Temporary 220V patch at Breaker Panel


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Old 03-12-07, 11:48 AM
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Temporary 220V patch at Breaker Panel

I have a temporary project where I need 220V to run a TIG welder. I do not have any 220V outlets accessible. Since it is only temporary, I would prefer not to add a permenant 220V circuit. The breaker box is right outside my garage so it is conveniently accessible for the welder.

Is there a proper way to temporarily run a 220V service at the breaker box?

Thanks,

Paul
 
  #2  
Old 03-12-07, 11:52 AM
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Install a 240 volt breaker of the proper size and run the proper size wire for the welder to a properly installed receptacle.

There is no other way to do this.
 
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Old 03-12-07, 12:29 PM
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If you really have no 240-volt receptacle now (e.g., no electric clothes dryer), then Bob's method is really pretty easy. Probably only take you 10-15 minutes to wire it up.

You can certainly make it temporary if you want. When your're done, spend another 10-15 minutes removing what you put in.
 
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Old 03-12-07, 12:40 PM
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As Racraft says, you need to install a proper circuit breaker, run proper cables, and install a proper receptacle. In other words, you need to install a proper circuit.

However because this is temporary, you have some options as to _how_ you do these things.

1) If you have a properly sized breaker for another load that you can temporarily do without, then you can disconnect this other load and cap off its conductors, and then use the breaker to power your welding circuit. For example, if your welder needs a 50A circuit, and you have a 50A range breaker, then eat out for the evening and use that.
Note: you cannot feed _both_ loads.
If the range is fed with aluminium conductors, then study up on proper termination of these.

2) For temporary installations, the requirements for physical protection of the cables are slightly relaxed, for example you don't have to hide romex in the walls, and the support requirements are simply 'supported ...to insure protection from physical damage'. You could even use flexible cord, normally prohibited for building wire, however then you would need a breaker that properly terminates the fine stranding of the flexible conductors. You must still use a proper fitting to support the cable going through the side of the panel. Basically you don't have to spend lots of time stapling and routing the cable, simply make sure that it is protected from damage.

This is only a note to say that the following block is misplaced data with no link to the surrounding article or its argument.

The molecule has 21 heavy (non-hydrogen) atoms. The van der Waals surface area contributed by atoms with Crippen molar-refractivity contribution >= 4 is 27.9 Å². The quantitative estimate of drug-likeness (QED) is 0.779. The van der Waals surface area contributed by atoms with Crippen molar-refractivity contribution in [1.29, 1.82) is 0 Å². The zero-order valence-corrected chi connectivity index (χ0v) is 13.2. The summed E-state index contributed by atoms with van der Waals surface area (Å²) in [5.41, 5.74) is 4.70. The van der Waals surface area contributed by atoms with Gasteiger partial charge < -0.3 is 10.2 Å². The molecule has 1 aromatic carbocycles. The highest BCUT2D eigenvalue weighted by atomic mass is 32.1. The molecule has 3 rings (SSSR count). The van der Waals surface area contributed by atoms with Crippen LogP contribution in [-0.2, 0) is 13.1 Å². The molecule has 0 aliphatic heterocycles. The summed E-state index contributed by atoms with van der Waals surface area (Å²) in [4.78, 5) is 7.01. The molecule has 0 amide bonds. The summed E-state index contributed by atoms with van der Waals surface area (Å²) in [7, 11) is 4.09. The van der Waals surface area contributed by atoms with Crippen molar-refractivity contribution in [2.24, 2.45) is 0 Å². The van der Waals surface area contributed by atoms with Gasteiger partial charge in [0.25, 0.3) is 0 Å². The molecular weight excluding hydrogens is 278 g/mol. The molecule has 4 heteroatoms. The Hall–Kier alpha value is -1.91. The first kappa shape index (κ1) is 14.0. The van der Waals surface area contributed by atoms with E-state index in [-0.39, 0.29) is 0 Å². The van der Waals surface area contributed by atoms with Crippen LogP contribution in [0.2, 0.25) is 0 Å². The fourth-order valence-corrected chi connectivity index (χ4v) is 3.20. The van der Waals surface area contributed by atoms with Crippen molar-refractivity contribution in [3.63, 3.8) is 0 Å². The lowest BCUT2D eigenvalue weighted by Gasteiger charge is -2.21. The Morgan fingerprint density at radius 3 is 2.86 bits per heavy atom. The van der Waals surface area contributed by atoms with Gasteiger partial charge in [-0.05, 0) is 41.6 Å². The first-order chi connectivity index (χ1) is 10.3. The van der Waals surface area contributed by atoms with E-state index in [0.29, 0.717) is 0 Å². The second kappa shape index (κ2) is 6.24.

3) You must still use a receptacle in a device box, with proper cable termination.

See article 590 for details on temporary installations. Basically you get a little more leeway, but for the most part the standard wiring rules obtain.

After you are finished, be sure to use a proper plug to seal any holes that you open in your breaker panel.

-Jon
 
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Old 03-12-07, 01:52 PM
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Thanks for the suggestions guys.

The only 220V service in the house is to the A/C out back. It's probably more difficult to access those wires then at the breaker box.

The problem with the breaker box is that wall interior is not accessible from the inside (not even through drywall). If I needed to mount a gang box for a receptacle, I would need to tear through stucco.

I guess what I'm asking is if it's okay to add the proper breakers and hard wire or hang a receptacle off that without intruding into the wall.
 
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Old 03-12-07, 02:11 PM
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Sure, you can surface mount the box. You can probably even mount the box to a temporary stand.
 
  #7  
Old 03-12-07, 02:22 PM
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What you describe would IMHO be a code violation. A rather common one in some areas, and possibly even reasonably safe depending upon the specifics of the situation. However with normal electrical panels, in addition to all of the exposed wires, you will also have exposed bus and bus stabs, meaning metal bars at 120/240V with no protection at all.

At some point you will probably have to deal with ripping through the stucco anyway to run a new circuit, something to consider as a possibility.

I could not recommend simply leaving the front of the panel open with exposed bus bars. However I see no issue if you could properly cover the panel after connecting the wires. You can buy heavy rubber blankets specifically designed to cover exposed electrical hardware. No matter what you do, make sure that you can get to the breakers without risking accidentally touching the live metal.

-Jon
 
 

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